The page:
Why the Moon and the Stars Receive Their Light From the Sun:
Oh, a dragon in an African tale! I didn’t expect this. I wonder how this dragon differs from the typical image of the European dragon. It does breathe fire, which is pretty typical. What other monsters appear in African folklore?
I really like Kweku because he has all of the attributes of a trickster: he’s clever, quick-thinking, and bold. However, he makes wise decisions and uses those traits to keep his father from screwing things up. However, it still seems like he loves his father, even though he’s a troublemaker.
This story has an interesting way of incorporating the gods in a way that hasn’t been done before. Why do they choose to hold onto the rope? It would be interesting to have more details about them.
I love how Kweku stops the dragon from climbing up the rope by distracting it with food and music.
“Thereafter, it was Kweku Tsin’s privilege to supply all these with light, each being dull and powerless without him.” This is definitely a laugh-out-loud moment with the subtle jab at Anansi.
I wonder if this story is supposed to be “the end” of Anansi stories, since he’s turned into the moon. I’m not really a big fan of that ending; it seems strange that the nameless gods would turn humans into celestial bodies just for escaping a dragon.
How the Tortoise Got Its Shell:
I love it when the myths that explain how things came to be start with situations vastly different from real life. Like in this story, the tortoise is tall, fast, and an excellent warrior, which we would never associate with turtles.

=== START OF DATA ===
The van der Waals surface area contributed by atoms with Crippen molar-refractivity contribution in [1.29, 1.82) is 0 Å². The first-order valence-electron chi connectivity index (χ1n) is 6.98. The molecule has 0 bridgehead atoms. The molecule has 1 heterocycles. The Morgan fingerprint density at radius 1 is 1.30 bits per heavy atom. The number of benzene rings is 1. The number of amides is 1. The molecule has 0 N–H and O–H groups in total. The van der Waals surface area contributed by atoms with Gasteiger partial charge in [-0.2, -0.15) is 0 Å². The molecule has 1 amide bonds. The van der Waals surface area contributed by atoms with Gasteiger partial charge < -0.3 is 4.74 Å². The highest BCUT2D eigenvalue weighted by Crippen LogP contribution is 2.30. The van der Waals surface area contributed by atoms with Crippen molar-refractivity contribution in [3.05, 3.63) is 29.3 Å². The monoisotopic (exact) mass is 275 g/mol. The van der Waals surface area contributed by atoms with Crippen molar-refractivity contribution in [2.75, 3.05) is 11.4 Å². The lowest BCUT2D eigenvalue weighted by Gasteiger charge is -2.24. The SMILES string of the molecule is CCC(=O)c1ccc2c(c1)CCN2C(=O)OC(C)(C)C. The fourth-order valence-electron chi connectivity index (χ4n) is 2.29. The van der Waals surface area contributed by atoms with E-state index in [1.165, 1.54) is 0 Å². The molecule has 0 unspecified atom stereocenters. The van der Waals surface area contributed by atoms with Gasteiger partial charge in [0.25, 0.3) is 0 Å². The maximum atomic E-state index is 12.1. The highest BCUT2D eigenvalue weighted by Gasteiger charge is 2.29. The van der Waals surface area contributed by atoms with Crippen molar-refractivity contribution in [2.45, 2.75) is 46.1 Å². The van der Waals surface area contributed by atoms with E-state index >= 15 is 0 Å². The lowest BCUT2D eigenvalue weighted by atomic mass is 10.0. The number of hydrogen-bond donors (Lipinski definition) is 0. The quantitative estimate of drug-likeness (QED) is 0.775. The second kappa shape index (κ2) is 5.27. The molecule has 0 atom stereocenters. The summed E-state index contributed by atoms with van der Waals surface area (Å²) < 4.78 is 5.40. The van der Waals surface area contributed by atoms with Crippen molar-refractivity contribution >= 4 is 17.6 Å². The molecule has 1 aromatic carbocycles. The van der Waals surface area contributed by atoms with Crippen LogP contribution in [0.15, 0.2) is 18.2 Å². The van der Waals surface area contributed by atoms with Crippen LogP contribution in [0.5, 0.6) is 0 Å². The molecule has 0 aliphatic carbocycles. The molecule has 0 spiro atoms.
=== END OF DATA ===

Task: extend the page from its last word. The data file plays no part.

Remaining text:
“The amount which he had drunk, however, made him feel so sleepy and tired that he could not walk fast with his load.” This is a clever detail that explains why turtles are so slow.
The Hunter and the Tortoise:
I like that this story includes a song that contains hints about what the story will be about. It reminds me of books that have short poems, riddles, or songs in them that eventually come to mean something to the story. I’ve always wanted to try including one of those in a story, but I’ve found it difficult to plan it well.
West African Folktales by William H. Barker and Cecilia Sinclair with drawings by Cecilia Sinclair (1917). Web source.
Image 1: Waxprints in a West African shop. Source – Wikipedia
Image 2: Kweku distracting the dragon. Drawing by Cecilia Sinclair. Source – West African Folktales
Image 3: An African spurred tortoise. Source – Flickr.